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Perinatal xenohormone exposure impacts sweet preference and submandibular development in male rats




To determine the effect of perinatal exposure to low doses of genistein and/or vinclozolin on submandibular salivary gland (SSG) development in juvenile and adult male rats and to establish a link with sweet preference.

Material and Methods

Female rats received orally (1 mg kg−1 body weight/day) genistein and vinclozolin, alone or in combination, from the first gestational day up to weaning. Sweet preference was assessed at weaning and in adulthood in male offspring; submandibular glands were then collected to study the morphogenesis and mRNA expression of steroid receptors, growth factors and taste related proteins.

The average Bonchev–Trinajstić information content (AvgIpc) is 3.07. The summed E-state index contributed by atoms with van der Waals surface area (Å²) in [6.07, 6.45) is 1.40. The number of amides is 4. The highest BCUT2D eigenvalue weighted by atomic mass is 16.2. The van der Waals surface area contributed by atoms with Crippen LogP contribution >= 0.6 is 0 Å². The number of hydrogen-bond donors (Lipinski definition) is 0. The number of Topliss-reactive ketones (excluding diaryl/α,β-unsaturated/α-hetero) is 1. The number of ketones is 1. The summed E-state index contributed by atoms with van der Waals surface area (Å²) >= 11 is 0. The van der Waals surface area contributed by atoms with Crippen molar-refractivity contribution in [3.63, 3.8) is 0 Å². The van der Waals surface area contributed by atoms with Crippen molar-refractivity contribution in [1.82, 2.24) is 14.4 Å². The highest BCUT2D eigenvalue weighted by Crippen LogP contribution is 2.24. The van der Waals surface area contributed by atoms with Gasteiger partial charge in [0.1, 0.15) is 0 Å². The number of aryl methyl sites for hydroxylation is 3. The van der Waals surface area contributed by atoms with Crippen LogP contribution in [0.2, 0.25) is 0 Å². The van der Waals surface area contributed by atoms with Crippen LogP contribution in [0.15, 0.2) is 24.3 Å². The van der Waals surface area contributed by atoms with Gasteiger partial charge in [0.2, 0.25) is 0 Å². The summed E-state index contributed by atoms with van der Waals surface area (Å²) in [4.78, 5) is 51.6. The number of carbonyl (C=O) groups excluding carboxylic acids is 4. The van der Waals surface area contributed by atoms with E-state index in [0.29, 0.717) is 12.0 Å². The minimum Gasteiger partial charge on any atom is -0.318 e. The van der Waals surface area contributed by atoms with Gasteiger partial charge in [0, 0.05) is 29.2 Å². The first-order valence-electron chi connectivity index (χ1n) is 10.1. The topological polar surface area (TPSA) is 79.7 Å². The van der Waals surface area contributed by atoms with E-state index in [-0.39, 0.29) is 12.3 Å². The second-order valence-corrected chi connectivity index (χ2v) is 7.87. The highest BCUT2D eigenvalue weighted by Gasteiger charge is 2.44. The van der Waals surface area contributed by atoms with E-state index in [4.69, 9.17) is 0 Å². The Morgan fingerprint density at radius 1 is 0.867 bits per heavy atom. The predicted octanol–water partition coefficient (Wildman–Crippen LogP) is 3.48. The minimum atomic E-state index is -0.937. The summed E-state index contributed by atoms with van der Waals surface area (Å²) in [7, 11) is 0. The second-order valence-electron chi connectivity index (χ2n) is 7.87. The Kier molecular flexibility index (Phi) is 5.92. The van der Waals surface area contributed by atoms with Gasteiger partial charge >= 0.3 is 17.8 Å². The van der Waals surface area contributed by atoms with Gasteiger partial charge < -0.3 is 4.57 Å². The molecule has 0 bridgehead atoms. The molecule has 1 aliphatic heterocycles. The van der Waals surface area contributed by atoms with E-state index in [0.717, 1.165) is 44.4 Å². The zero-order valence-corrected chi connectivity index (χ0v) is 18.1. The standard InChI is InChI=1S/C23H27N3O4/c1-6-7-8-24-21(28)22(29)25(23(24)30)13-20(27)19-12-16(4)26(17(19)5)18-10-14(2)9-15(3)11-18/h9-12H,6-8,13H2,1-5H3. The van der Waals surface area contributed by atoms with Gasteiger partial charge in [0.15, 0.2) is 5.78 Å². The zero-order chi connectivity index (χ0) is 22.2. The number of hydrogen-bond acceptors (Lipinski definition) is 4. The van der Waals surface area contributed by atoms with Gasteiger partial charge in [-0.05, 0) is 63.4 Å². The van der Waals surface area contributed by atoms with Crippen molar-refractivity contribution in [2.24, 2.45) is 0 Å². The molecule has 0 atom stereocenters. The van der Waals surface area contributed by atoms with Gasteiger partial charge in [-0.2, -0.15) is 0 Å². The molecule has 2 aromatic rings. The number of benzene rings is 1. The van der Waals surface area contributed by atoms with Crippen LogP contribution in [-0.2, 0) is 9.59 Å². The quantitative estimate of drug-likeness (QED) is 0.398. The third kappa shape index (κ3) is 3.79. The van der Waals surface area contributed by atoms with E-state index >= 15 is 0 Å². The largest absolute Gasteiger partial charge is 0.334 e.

Exposure to genistein and/or vinclozolin resulted in a higher saccharin intake on postnatal day 25 (< 0.05) linked to a higher number of pro-acinar cells (< 0.01) and mRNA expression of progesterone receptor, growth factors and gustine (< 0.01). These increases disappeared in adulthood, but mRNA expressions of sex hormone receptors and growth factors were strongly repressed in all treated groups (< 0.01).


Our findings confirm that the SSG are target for xenohormones and provide evidence that perinatal exposure to low doses of genistein and/or vinclozolin could simultaneously disrupt not only the salivary gland prepubertal development and sweet intake but also endocrine gene mRNA expression later in life.